Background: Human papillomavirus (HPV) is a common sexually transmitted infection (STI) in women which mainly infects the mucosal areas. Young women are disproportionately infected by HPV, and factors that may render adolescents or younger women more vulnerable to HPV acquisition than older women have not been fully elucidated. This study aimed to investigate the associations between the prevalence of HPV, the use of intravaginal products, the immune activation status of cervical T cells, and alterations of the composition and concentrations of antimicrobial peptides (AMPs) in vaginal fluid among adolescent females close to their sexual debut and older women in KwaZulu-Natal. Methodology: Genital specimens (cervical cytobrush and cervicovaginal swabs) were collected from 154 female participants aged 14-19 and 25-35 years. From cervicovaginal swabs, HPV genotyping was done using a deoxyribonucleic acid (DNA) Flow hybridization system. Flow cytometry was conducted from cervical cytobrush specimens (evaluating CD38+, HLA-DR+, andCCR5+ expressions) to assess T-cell immune activation status. Enzyme-linked Immunosorbent Assay (ELISA) kits were used to measure genital concentrations of human β- defensin (HBD-1, HBD-2), and psoriasin from cervicovaginal swabs. Statistical tests conducted were Robust Poisson regression models (RPRM), the Tukey multiple comparison adjustment, t-test, and Mann Whitney U test. 𝑃 values of <0.05 were statistically significant. Results: HPV prevalence was 85%, with high-risk genotypes being the most prevalent. The majority of the cohort was infected with multiple genotypes (76.62%). Genotypes associated with cancer and current Gardasil®9 HPV vaccine targets were more common (53.9%) than those associated with genital warts (14.9%). The risk of HPV in adolescent females was 15.9% higher than in adult females. The use of vaginal inserted products (VIPs) was associated with a 40% higher risk of contracting genotypes related to cancer (p=0.0503) compared to nonusers. The risk of HPV infection for adolescents using VIPs was 23% higher than that of adults using VIPs. However, these differences were not statistically significant at a 5% level of significance. Sexual debut after 18 years significantly reduced the risk of overall HPV infection (p=0.0040) and infection with genotypes associated with cancer (p=0.0024). When comparing HPV infected adolescents and adults, the proportion of activated CD4+ T cells was significantly higher in adolescents, particularly in CD4+ HLA-DR+ cells (p=0.0008). CD8+ T cells showed no difference. A significantly higher concentration of HBD-2 was observed in HPV+ adults compared to HPV- adults (p=0.0215) and HPV+ adolescents (p=0.0189). Conclusion: The overall HPV prevalence is higher than the previously reported prevalence in KwaZulu-Natal province. In addition, we demonstrate that the use of VIPs may be associated with some HPV infection risk, particularly in adolescent females. This finding suggests that young women should be warned about the potential risk of using VIPs. We also confirm that the age-phase, delay in sexual debut, and the number of sexual life partners have significant associations with HPV genotypes linked to cancer, highlighting the importance and the urgency of vaccinating young girls with Gardasil®9 HPV vaccine. Adolescents with HPV have significantly higher levels of activated CD4+ T cells in their cervical mucosa, suggesting the presence of reactive activated cells that lack efficiency in the clearing of HPV infection in this age group. HPV infection upregulates HBD-2 levels during HPV infection, notably significantly higher in adult females than in adolescents. This investigation has generated new insights into the risk factors for HPV acquisition in young women. These findings need to be confirmed further by larger cohort size studies, essential for HPV prevention.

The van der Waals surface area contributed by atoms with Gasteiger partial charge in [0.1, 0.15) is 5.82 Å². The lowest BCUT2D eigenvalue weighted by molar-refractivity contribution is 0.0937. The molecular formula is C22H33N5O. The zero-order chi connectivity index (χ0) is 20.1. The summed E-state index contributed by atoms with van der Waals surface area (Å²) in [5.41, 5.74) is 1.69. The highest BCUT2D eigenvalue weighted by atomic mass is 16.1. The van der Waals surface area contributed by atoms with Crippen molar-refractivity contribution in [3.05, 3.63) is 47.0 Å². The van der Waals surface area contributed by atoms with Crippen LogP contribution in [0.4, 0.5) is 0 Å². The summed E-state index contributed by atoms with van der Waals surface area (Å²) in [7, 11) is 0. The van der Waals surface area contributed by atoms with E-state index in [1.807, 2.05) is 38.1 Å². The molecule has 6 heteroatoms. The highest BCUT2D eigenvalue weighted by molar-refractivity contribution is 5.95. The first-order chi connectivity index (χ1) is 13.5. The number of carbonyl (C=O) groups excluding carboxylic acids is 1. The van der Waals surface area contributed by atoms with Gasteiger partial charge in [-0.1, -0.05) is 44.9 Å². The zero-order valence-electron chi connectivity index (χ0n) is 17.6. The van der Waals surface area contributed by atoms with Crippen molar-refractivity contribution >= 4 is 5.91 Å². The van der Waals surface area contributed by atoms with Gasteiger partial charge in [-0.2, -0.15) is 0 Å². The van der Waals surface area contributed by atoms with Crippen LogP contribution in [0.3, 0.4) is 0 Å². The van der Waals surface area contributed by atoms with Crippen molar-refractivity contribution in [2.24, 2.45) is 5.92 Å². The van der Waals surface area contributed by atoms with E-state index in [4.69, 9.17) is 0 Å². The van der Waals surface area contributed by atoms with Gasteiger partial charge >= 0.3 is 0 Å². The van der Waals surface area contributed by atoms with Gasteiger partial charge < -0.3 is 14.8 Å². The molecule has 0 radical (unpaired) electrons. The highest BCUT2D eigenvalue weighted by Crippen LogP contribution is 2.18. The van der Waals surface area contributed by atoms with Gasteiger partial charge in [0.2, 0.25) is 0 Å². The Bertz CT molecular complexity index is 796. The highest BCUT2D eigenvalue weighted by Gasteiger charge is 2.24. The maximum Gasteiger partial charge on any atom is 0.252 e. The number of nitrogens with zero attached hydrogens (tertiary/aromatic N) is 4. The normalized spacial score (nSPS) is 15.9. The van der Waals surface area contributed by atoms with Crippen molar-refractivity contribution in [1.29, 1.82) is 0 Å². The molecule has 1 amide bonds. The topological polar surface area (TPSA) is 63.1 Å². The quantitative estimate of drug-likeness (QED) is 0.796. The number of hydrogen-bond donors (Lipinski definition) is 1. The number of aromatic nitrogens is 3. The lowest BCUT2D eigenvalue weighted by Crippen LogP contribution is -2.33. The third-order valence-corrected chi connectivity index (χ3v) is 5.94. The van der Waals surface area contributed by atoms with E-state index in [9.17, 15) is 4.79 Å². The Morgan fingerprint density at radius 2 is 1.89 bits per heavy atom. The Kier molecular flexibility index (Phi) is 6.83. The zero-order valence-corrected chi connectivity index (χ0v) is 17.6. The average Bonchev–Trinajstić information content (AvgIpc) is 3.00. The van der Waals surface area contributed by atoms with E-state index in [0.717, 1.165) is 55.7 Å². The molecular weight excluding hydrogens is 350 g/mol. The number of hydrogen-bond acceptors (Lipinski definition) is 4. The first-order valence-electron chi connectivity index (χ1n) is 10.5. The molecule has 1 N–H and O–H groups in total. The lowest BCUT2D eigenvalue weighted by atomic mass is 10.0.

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    Biochemical and structural characterization of ClpK from Klebsiella pneumoniae.